Although it is not yet a patent, a PPA will provide an applicant with an all important priority date (your filing date). Once you have established an effective filing date for your invention, you can use the term: “Pat. Appln. No…..” on your invention and product promotions — at least for 12 months from that filing date. The benefits are:
- a patent examiner cannot cite against your later filed patent application any references (such as patents, products on the market, or journal articles) that appeared after the filing date of the provisional application that could prevent you from obtaining a patent;
- if someone else invents the same thing after your filing date, that person cannot obtain a patent on the same invention;
- you can rely on the “patent pending” status if you wish to commercialise the invention and need to disclose your idea to interested parties (we will provide the appropriate Confidentiality Agreements).
A PPA should define the invention in broad terms, and include a detailed description of the various versions of the invention you envisage. The specification must provide enough details for a skilled worker to duplicate the invention and fulfill the requirement that “the disclosure adequately provides a written description of the full scope of the subject matter regarded as the invention”.
Where an apparatus is the subject of the patent, it is imperative that the description is supported by drawings which clearly illustrate the inventive features of the invention.
If the written description requirements are not met in the provisional application, a patent issuing from that provisional application may not be able to claim priority back to the provisional application.
This can have serious repercussions. For instance, a patent that is unable to claim priority to a provisional application because of a lack of sufficient written description may be subject to prior art references to which it otherwise would not be subject. These prior art references may invalidate the patent.
Moreover, since a patent application must be filed within one year of publicly disclosing the invention or offering the invention for sale, relying on a provisional application with insufficient disclosure may cause that disclosure to be outside the one year period for filing an application. In either situation, the patent would be worthless.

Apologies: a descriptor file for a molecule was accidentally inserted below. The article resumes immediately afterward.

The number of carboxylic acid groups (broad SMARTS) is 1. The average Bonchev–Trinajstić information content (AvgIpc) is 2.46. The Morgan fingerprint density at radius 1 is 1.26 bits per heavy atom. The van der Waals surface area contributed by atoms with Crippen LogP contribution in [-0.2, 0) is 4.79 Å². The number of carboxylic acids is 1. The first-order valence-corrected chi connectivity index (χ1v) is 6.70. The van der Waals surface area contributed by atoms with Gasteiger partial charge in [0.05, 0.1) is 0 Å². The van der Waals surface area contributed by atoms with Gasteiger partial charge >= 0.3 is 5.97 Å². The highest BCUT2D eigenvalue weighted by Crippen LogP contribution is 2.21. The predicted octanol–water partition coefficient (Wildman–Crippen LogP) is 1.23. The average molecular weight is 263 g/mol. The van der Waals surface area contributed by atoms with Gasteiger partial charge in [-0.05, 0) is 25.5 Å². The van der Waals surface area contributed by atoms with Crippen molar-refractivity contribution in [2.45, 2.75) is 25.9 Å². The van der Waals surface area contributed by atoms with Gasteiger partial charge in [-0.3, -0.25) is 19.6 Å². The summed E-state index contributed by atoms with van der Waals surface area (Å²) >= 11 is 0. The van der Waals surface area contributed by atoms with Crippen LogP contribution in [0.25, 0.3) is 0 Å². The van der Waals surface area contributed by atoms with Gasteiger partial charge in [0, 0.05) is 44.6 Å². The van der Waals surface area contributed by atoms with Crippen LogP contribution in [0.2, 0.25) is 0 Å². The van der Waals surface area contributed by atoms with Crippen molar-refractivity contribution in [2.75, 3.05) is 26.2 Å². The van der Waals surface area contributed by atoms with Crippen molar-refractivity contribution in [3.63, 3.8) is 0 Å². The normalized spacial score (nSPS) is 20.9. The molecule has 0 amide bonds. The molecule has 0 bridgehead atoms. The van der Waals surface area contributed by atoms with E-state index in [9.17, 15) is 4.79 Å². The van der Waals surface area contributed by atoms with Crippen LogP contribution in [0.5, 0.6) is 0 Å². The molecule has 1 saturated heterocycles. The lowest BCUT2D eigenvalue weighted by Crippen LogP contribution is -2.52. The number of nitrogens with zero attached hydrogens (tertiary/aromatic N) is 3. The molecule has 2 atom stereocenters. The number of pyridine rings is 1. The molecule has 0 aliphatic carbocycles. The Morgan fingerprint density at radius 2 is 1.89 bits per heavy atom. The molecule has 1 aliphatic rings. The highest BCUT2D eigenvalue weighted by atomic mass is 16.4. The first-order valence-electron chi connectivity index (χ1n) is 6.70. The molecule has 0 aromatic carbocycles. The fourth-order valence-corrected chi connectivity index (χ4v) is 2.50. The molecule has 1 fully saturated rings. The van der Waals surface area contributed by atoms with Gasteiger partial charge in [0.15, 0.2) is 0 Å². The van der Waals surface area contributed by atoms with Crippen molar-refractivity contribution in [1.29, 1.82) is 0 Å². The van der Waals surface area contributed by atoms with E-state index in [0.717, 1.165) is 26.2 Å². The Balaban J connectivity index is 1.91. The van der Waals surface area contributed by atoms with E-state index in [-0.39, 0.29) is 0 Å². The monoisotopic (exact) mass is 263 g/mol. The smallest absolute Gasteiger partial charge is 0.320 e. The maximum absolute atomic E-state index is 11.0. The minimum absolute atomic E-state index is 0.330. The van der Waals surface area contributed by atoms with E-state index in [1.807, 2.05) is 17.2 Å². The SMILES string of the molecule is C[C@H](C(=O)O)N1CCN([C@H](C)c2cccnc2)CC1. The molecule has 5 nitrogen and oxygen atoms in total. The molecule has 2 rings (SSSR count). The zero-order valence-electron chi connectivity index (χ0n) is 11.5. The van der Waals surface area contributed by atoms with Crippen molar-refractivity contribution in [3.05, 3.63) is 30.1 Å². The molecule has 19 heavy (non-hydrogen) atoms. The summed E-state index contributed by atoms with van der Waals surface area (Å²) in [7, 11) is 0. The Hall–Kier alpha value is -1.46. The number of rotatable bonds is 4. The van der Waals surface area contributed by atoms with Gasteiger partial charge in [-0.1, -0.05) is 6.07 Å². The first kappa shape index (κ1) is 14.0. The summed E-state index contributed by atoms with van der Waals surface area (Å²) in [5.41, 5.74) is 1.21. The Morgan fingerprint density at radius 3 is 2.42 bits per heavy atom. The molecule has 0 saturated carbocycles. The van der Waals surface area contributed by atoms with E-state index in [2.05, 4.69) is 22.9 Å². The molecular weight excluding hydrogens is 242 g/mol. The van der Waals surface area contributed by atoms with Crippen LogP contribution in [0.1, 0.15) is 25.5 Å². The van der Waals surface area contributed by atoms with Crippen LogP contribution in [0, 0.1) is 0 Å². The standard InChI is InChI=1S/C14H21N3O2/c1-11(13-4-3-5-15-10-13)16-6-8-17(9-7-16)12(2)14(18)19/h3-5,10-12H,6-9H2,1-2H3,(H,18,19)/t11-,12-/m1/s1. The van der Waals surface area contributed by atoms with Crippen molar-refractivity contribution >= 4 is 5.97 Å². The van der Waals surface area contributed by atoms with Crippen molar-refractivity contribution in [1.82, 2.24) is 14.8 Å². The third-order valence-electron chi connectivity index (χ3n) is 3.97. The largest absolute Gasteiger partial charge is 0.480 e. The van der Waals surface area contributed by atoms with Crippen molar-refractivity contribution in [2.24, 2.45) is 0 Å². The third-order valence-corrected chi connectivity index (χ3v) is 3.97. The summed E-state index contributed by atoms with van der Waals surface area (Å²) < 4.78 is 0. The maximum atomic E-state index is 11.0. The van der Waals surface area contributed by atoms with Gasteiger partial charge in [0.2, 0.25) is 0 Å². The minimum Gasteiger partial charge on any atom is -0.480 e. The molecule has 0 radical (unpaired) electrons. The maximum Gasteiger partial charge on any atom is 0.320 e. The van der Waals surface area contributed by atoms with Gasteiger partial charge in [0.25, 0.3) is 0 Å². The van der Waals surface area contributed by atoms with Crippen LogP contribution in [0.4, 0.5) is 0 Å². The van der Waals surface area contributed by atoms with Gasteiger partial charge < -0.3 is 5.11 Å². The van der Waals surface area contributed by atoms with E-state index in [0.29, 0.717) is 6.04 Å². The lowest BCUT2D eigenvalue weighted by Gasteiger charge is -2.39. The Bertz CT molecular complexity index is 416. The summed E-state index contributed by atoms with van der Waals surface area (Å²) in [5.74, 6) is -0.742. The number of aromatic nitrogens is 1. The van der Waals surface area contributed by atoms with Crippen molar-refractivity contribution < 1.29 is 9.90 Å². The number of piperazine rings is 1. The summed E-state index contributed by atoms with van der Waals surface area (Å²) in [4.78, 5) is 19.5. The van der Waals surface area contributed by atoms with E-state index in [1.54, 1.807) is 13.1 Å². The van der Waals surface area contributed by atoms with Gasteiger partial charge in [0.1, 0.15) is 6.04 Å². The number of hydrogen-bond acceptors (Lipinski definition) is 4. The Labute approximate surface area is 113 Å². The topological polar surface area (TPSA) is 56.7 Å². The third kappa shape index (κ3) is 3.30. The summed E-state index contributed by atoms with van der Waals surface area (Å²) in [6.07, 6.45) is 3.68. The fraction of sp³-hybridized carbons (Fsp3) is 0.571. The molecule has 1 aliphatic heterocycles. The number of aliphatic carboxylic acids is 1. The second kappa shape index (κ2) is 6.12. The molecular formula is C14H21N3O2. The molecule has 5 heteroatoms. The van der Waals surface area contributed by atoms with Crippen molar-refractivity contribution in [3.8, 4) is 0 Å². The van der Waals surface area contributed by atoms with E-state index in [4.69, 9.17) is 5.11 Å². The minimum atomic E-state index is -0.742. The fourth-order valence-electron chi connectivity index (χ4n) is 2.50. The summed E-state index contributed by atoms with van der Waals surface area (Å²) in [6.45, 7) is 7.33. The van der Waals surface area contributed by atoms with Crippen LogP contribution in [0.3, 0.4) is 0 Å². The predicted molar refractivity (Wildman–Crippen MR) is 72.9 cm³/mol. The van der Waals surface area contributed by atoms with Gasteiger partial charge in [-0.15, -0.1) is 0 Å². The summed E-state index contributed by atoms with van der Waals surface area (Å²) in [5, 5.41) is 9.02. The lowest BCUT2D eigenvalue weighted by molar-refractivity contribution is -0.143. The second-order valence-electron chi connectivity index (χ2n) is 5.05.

A major consideration is the cost and benefit of searches. The purpose of a search would be to see whether your invention is likely to be patentable, and whether your invention may infringe someone
else’s patent rights. In most countries, patentability requires that your claims satisfy an “absolute novelty” test. You may choose to presume that your invention is novel and refrain from requesting searches, simply awaiting the results of official searches conducted later. Alternatively, you can instruct us to conduct a preliminary search or have searches carried out by a specialist searching company. Searches are relatively expensive and are never totally conclusive.
If you wish to find out whether your invention is likely to be patentable, and therefore whether it is worthwhile continuing with the patenting process, we recommend making an International Type Search Request within 6 months from the filing date of the PPA. The typical cost of that search conducted by the Australian Patent Office is $2,000 to $2,500.00. The actual cost depends on the number of “prior art” documents that are cited in the report.
In order to maintain the priority date of a provisional application overseas, it will be necessary to establish a filing date in the countries of interest within 12 months of filing the PPA. You can establish this filing date by filing individual complete patent applications directly in the countries of interest, or by filing a Patent Cooperation Treaty (PCT) International Patent Application.
A PCT Application or Complete Application is more comprehensive than the PPA and will require a full specification, a full set of claims and formal drawings. The application will be able to incorporate any improvements and further developments you have made to the invention.
Proceeding via the PCT route will add an additional expense, but an inventor can delay filing in individual foreign countries for up to an additional 10-18 months (depending on the country). This allows you yet more time to assess the commercial viability of the invention and to determine which countries are worth filing in.
In addition to the PCT cost, filing costs will become payable for each national phase application at a time 30 months from the priority date. At national phase level, further costs are encountered in progressing a patent application through the examination procedure.
Generally, the costs after filing to the time of grant are usually between one and a half and three times the filing cost depending on the country, fluctuations in the exchange rate and the rigour of the patent examination.